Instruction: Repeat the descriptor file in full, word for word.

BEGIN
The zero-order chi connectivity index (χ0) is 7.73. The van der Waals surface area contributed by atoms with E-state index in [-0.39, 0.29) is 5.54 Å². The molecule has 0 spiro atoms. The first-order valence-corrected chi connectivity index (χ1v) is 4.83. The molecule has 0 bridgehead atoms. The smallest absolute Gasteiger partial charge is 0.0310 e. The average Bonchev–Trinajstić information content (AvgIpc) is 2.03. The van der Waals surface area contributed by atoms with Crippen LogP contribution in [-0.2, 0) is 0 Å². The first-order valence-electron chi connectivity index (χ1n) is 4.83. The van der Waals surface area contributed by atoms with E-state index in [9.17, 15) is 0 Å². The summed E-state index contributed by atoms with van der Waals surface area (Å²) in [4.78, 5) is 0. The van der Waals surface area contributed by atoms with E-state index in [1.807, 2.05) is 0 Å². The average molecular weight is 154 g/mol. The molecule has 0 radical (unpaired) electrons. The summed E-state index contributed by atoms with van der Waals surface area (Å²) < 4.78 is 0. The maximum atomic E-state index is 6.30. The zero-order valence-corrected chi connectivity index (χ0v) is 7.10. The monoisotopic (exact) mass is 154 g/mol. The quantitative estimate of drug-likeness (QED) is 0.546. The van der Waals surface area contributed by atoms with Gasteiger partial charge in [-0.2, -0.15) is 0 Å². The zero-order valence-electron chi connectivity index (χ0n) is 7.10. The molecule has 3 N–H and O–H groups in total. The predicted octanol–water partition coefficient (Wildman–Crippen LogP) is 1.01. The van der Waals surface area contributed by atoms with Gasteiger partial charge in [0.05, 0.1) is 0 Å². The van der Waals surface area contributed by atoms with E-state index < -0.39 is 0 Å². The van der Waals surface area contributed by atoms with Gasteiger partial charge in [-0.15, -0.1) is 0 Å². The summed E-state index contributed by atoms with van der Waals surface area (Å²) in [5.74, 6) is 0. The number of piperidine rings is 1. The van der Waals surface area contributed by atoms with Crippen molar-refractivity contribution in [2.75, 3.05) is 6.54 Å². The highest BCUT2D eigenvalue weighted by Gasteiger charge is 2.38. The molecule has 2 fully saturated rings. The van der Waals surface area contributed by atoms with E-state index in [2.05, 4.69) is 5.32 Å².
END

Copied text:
The zero-order chi connectivity index (χ0) is 7.73. The van der Waals surface area contributed by atoms with E-state index in [-0.39, 0.29) is 5.54 Å². The molecule has 0 spiro atoms. The first-order valence-corrected chi connectivity index (χ1v) is 4.83. The molecule has 0 bridgehead atoms. The smallest absolute Gasteiger partial charge is 0.0310 e. The average Bonchev–Trinajstić information content (AvgIpc) is 2.03. The van der Waals surface area contributed by atoms with Crippen LogP contribution in [-0.2, 0) is 0 Å². The first-order valence-electron chi connectivity index (χ1n) is 4.83. The van der Waals surface area contributed by atoms with E-state index in [9.17, 15) is 0 Å². The summed E-state index contributed by atoms with van der Waals surface area (Å²) in [4.78, 5) is 0. The van der Waals surface area contributed by atoms with E-state index in [1.807, 2.05) is 0 Å². The average molecular weight is 154 g/mol. The molecule has 0 radical (unpaired) electrons. The summed E-state index contributed by atoms with van der Waals surface area (Å²) < 4.78 is 0. The maximum atomic E-state index is 6.30. The zero-order valence-corrected chi connectivity index (χ0v) is 7.10. The monoisotopic (exact) mass is 154 g/mol. The quantitative estimate of drug-likeness (QED) is 0.546. The van der Waals surface area contributed by atoms with Gasteiger partial charge in [-0.2, -0.15) is 0 Å². The zero-order valence-electron chi connectivity index (χ0n) is 7.10. The molecule has 3 N–H and O–H groups in total. The predicted octanol–water partition coefficient (Wildman–Crippen LogP) is 1.01. The van der Waals surface area contributed by atoms with Gasteiger partial charge in [0.05, 0.1) is 0 Å². The van der Waals surface area contributed by atoms with E-state index < -0.39 is 0 Å². The van der Waals surface area contributed by atoms with Gasteiger partial charge in [-0.15, -0.1) is 0 Å². The summed E-state index contributed by atoms with van der Waals surface area (Å²) in [5.74, 6) is 0. The number of piperidine rings is 1. The van der Waals surface area contributed by atoms with Crippen molar-refractivity contribution in [2.75, 3.05) is 6.54 Å². The highest BCUT2D eigenvalue weighted by Gasteiger charge is 2.38. The molecule has 2 fully saturated rings. The van der Waals surface area contributed by atoms with E-state index in [2.05, 4.69) is 5.32 Å².